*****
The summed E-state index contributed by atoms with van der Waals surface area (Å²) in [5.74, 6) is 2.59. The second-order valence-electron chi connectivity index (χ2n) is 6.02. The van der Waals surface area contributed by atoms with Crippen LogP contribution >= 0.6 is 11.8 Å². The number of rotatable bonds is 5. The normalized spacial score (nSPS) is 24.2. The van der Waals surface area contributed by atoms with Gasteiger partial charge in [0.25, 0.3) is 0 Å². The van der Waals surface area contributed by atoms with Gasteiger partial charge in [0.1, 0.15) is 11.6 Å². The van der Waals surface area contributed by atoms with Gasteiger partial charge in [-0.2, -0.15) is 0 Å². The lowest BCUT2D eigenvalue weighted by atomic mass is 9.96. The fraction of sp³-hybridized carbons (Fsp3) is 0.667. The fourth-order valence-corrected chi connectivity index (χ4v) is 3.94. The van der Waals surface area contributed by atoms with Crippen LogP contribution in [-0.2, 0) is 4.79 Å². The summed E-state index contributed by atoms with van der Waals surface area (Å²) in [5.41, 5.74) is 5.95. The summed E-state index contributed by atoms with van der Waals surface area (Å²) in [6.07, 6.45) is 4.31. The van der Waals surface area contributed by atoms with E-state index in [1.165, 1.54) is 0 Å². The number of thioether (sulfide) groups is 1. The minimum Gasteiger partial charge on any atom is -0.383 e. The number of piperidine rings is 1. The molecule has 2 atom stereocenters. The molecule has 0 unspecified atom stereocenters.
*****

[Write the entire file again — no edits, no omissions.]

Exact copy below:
The summed E-state index contributed by atoms with van der Waals surface area (Å²) in [5.74, 6) is 2.59. The second-order valence-electron chi connectivity index (χ2n) is 6.02. The van der Waals surface area contributed by atoms with Crippen LogP contribution >= 0.6 is 11.8 Å². The number of rotatable bonds is 5. The normalized spacial score (nSPS) is 24.2. The van der Waals surface area contributed by atoms with Gasteiger partial charge in [0.25, 0.3) is 0 Å². The van der Waals surface area contributed by atoms with Gasteiger partial charge in [0.1, 0.15) is 11.6 Å². The van der Waals surface area contributed by atoms with Gasteiger partial charge in [-0.2, -0.15) is 0 Å². The lowest BCUT2D eigenvalue weighted by atomic mass is 9.96. The fraction of sp³-hybridized carbons (Fsp3) is 0.667. The fourth-order valence-corrected chi connectivity index (χ4v) is 3.94. The van der Waals surface area contributed by atoms with Crippen LogP contribution in [-0.2, 0) is 4.79 Å². The summed E-state index contributed by atoms with van der Waals surface area (Å²) in [5.41, 5.74) is 5.95. The summed E-state index contributed by atoms with van der Waals surface area (Å²) in [6.07, 6.45) is 4.31. The van der Waals surface area contributed by atoms with E-state index in [1.165, 1.54) is 0 Å². The number of thioether (sulfide) groups is 1. The minimum Gasteiger partial charge on any atom is -0.383 e. The number of piperidine rings is 1. The molecule has 2 atom stereocenters. The molecule has 0 unspecified atom stereocenters.